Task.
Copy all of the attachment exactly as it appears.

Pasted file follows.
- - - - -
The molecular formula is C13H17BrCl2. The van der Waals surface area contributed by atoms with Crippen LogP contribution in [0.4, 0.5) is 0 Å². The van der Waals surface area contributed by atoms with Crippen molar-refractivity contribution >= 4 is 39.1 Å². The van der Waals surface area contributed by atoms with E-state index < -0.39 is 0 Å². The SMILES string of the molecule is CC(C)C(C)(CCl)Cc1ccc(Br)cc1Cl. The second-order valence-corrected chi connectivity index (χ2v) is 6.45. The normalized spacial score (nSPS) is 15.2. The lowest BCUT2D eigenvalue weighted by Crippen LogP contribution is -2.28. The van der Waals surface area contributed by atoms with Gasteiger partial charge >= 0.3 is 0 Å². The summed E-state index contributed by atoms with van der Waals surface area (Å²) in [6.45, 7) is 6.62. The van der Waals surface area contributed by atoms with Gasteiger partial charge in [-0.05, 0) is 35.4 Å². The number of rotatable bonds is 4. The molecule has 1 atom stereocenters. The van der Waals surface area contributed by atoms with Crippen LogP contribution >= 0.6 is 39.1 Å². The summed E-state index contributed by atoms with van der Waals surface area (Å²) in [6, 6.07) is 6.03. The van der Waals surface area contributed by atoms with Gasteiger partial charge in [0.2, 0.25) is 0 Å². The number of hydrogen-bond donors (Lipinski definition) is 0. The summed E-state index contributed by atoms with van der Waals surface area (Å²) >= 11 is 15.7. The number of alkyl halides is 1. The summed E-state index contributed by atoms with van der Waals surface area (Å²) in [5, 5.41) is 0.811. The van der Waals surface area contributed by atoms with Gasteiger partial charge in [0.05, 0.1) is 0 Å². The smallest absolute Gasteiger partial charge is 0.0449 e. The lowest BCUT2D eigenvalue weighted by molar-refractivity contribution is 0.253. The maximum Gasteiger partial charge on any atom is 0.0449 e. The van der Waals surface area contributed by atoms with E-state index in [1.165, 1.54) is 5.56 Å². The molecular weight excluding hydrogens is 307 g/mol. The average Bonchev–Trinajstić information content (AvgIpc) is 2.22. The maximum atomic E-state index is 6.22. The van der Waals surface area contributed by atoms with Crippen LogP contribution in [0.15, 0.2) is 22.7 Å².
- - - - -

The molecular formula is C13H17BrCl2. The van der Waals surface area contributed by atoms with Crippen LogP contribution in [0.4, 0.5) is 0 Å². The van der Waals surface area contributed by atoms with Crippen molar-refractivity contribution >= 4 is 39.1 Å². The van der Waals surface area contributed by atoms with E-state index < -0.39 is 0 Å². The SMILES string of the molecule is CC(C)C(C)(CCl)Cc1ccc(Br)cc1Cl. The second-order valence-corrected chi connectivity index (χ2v) is 6.45. The normalized spacial score (nSPS) is 15.2. The lowest BCUT2D eigenvalue weighted by Crippen LogP contribution is -2.28. The van der Waals surface area contributed by atoms with Gasteiger partial charge >= 0.3 is 0 Å². The summed E-state index contributed by atoms with van der Waals surface area (Å²) in [6.45, 7) is 6.62. The van der Waals surface area contributed by atoms with Gasteiger partial charge in [-0.05, 0) is 35.4 Å². The number of rotatable bonds is 4. The molecule has 1 atom stereocenters. The van der Waals surface area contributed by atoms with Crippen LogP contribution >= 0.6 is 39.1 Å². The summed E-state index contributed by atoms with van der Waals surface area (Å²) in [6, 6.07) is 6.03. The van der Waals surface area contributed by atoms with Gasteiger partial charge in [0.2, 0.25) is 0 Å². The number of hydrogen-bond donors (Lipinski definition) is 0. The summed E-state index contributed by atoms with van der Waals surface area (Å²) >= 11 is 15.7. The number of alkyl halides is 1. The summed E-state index contributed by atoms with van der Waals surface area (Å²) in [5, 5.41) is 0.811. The van der Waals surface area contributed by atoms with Gasteiger partial charge in [0.05, 0.1) is 0 Å². The smallest absolute Gasteiger partial charge is 0.0449 e. The lowest BCUT2D eigenvalue weighted by molar-refractivity contribution is 0.253. The maximum Gasteiger partial charge on any atom is 0.0449 e. The van der Waals surface area contributed by atoms with E-state index in [1.165, 1.54) is 5.56 Å². The molecular weight excluding hydrogens is 307 g/mol. The average Bonchev–Trinajstić information content (AvgIpc) is 2.22. The maximum atomic E-state index is 6.22. The van der Waals surface area contributed by atoms with Crippen LogP contribution in [0.15, 0.2) is 22.7 Å².